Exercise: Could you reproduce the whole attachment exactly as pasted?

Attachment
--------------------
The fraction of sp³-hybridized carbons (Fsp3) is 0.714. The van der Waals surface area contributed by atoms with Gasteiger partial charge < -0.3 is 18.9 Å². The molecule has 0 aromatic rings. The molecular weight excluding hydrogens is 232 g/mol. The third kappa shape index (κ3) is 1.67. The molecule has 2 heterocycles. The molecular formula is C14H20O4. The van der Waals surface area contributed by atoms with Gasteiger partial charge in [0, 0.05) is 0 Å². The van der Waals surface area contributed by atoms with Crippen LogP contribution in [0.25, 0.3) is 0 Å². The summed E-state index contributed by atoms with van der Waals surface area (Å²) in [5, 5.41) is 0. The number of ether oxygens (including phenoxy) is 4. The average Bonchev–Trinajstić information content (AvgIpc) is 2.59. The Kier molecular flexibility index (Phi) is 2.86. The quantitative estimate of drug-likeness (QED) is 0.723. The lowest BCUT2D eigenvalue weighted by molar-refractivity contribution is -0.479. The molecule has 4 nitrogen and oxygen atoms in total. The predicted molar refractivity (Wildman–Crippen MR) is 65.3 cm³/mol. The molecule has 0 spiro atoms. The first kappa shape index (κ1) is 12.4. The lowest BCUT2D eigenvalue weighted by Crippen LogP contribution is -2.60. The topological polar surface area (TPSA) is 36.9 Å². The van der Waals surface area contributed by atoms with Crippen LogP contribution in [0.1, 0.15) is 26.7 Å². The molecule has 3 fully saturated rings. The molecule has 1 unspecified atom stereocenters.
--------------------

The fraction of sp³-hybridized carbons (Fsp3) is 0.714. The van der Waals surface area contributed by atoms with Gasteiger partial charge < -0.3 is 18.9 Å². The molecule has 0 aromatic rings. The molecular weight excluding hydrogens is 232 g/mol. The third kappa shape index (κ3) is 1.67. The molecule has 2 heterocycles. The molecular formula is C14H20O4. The van der Waals surface area contributed by atoms with Gasteiger partial charge in [0, 0.05) is 0 Å². The van der Waals surface area contributed by atoms with Crippen LogP contribution in [0.25, 0.3) is 0 Å². The summed E-state index contributed by atoms with van der Waals surface area (Å²) in [5, 5.41) is 0. The number of ether oxygens (including phenoxy) is 4. The average Bonchev–Trinajstić information content (AvgIpc) is 2.59. The Kier molecular flexibility index (Phi) is 2.86. The quantitative estimate of drug-likeness (QED) is 0.723. The lowest BCUT2D eigenvalue weighted by molar-refractivity contribution is -0.479. The molecule has 4 nitrogen and oxygen atoms in total. The predicted molar refractivity (Wildman–Crippen MR) is 65.3 cm³/mol. The molecule has 0 spiro atoms. The first kappa shape index (κ1) is 12.4. The lowest BCUT2D eigenvalue weighted by Crippen LogP contribution is -2.60. The topological polar surface area (TPSA) is 36.9 Å². The van der Waals surface area contributed by atoms with Crippen LogP contribution in [0.1, 0.15) is 26.7 Å². The molecule has 3 fully saturated rings. The molecule has 1 unspecified atom stereocenters.